Thursday, 23 May 2013

Westwood by Stella Gibbons

published 1946   chapter 28








He turned to look at Hilda. She wore a thin blue silk dress that exactly matched her eyes, and carried a large white handbag. Her slender bare legs were expertly painted brown and on her small feet were white shoes. (We have described these objects from a masculine point of view; now, shifting our focus – or altering the Frame, as Professor Eddington might put it – we may say that the dress was of cheap rayon, and the shoes and handbag last year’s; but they were all fresh and in perfect order, and Hilda wore them with such calm confidence that the effect could hardly have been improved.)

‘I am lucky,’ he answered, smiling, and took her hand in his cool one.

‘You’re telling me. I put off ever so many things to come to your old Kew to-day.’



observations: Needs to be read with the earlier entry.

This time it’s Hilda, Margaret’s best friend, and a different kind of girl (as they were most definitely described) altogether. She has no difficulty attracting men, and is terribly happy in life. She doesn’t have Margaret’s restless searching attitude, or her general misery. Gibbons keeps changing her mind – is Hilda too down-market, or could Margaret learn a thing or two from her? To modern eyes, Hilda wins.

The book is full of contemporary details of wartime London – Hilda’s legs are painted because she has no stockings and she keeps not paying enough attention to her important admirer because she is commenting on other women’s stockings. Earlier Hilda speaks of Lyndoe, who was the first newspaper astrologer, and there are mentions of various other real but now-forgotten people of the era: Freddy Grisewood, Anne Duffield, Michael Arlen (not forgotten round here, of course), while Arthur Eddington was an astrophysicist with an interest in the philosophy of science. There is a precision: Margaret is making a blouse out of net, not chiffon, because net is unrationed while chiffon costs coupons.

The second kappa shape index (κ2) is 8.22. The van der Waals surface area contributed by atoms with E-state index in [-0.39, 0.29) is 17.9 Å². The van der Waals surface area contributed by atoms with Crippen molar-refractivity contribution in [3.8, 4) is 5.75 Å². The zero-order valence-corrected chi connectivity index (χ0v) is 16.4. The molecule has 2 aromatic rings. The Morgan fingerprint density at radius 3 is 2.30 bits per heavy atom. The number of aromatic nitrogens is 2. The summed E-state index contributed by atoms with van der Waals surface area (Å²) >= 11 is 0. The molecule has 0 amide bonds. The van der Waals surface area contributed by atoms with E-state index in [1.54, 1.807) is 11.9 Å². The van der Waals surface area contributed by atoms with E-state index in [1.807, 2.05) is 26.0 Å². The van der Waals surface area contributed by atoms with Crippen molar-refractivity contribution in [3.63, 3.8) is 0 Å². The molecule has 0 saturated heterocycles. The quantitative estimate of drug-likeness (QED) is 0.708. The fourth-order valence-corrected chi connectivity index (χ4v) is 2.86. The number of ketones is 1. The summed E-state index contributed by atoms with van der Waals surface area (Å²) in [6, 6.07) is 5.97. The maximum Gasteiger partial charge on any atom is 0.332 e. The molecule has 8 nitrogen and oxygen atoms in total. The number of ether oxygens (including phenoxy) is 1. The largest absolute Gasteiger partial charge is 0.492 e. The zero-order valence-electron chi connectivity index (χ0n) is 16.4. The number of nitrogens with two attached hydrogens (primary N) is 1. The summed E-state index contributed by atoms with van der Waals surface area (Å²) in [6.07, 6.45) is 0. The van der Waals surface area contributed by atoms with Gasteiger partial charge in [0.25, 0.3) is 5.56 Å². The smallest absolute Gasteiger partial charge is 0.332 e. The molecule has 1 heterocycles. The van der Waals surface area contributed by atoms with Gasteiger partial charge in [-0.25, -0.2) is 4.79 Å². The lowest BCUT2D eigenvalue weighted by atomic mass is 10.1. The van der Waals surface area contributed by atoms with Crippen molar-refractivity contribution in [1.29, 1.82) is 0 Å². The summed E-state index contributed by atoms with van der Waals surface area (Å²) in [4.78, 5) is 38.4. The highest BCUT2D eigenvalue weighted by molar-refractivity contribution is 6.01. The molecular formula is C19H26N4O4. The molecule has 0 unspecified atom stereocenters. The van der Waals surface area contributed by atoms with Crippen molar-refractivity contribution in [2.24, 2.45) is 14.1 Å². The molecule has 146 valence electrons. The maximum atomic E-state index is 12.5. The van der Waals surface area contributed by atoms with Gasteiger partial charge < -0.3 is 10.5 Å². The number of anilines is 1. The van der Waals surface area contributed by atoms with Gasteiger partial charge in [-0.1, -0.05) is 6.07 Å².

There are pages of strange digressions, and Margaret only meets Gerald Challis – the alpha male of the family, and the would-be seducer above – a third of the way through. Challis is assumed to be based on the writer Charles Morgan, though I wonder if there is also a touch of the du Mauriers about the family –  Gerald, above, gives Hilda the nickname Daphne...

Elizabeth Bowen’s 1948 novel Heat of the Day is the key text on wartime London, and Gibbons is no Bowen. But Westwood, though rambling and occasionally irritating, makes you think you can imagine what it would be like to live through the petty irritations of civilian life in wartime London, feeling that the war should be giving you great opportunities, but worrying that your youth is wasting away. Poor Margaret.

One shocking detail in the book – Gibbons says:
nowadays it is not the done thing to give descriptions in novels of what women are wearing…

Clothes in Books is horrified at the idea, but fortunately it didn’t seem to take. 

Links on the blog: Stella Gibbons has featured a number of times - click on the label below.

The picture, again, is illustrating utility clothing for the Ministry of Information.

6 comments:

  1. Moira - Perish the thought of not describing people's clothes - well, at least to some extent. One of the things that strikes me is that even from your short description here I get the sense of time and place. That alone makes it sound worth reading. I've seen 'photos of that trick of painting one's legs to look like nylon stockings; how interesting it's described in the book.

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    1. I know - I think it's details like that that really give a book atmosphere. Plus, that contemporary feel - it's difficult for those writing historical novels to get that kind of thing quite right.

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  2. I love the dress with the slightly clumpy shoes. It reminds me a little of what Princess Margaret used to wear. I've never really got on with Stella Gibbons but it's interesting to read about her books through your posts.

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    1. Yes, Sarah, I see exactly what you mean, very much Princess Margaret. I do enjoy her books, in a very specific way, but she's not one of those writers I'd be saying 'No no, read her again, give her another chance' - I can completely understand why people don't like her.

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  3. How does this compare to Cold Comfort Farm? I was a big fan of that when I read it (at school, I think, so it must have been memorable!). I'm going to look out for a copy if only because my surname's Westwood.

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  4. Well Rich you should definitely read it - Westwood is the big and rather grand house lived in by the arty family, I feel you should have one too. I loved Cold Comfort Farm, and this is nothing like it, though good in its way, much more like a normal novel, not satirical and funny like CCF.

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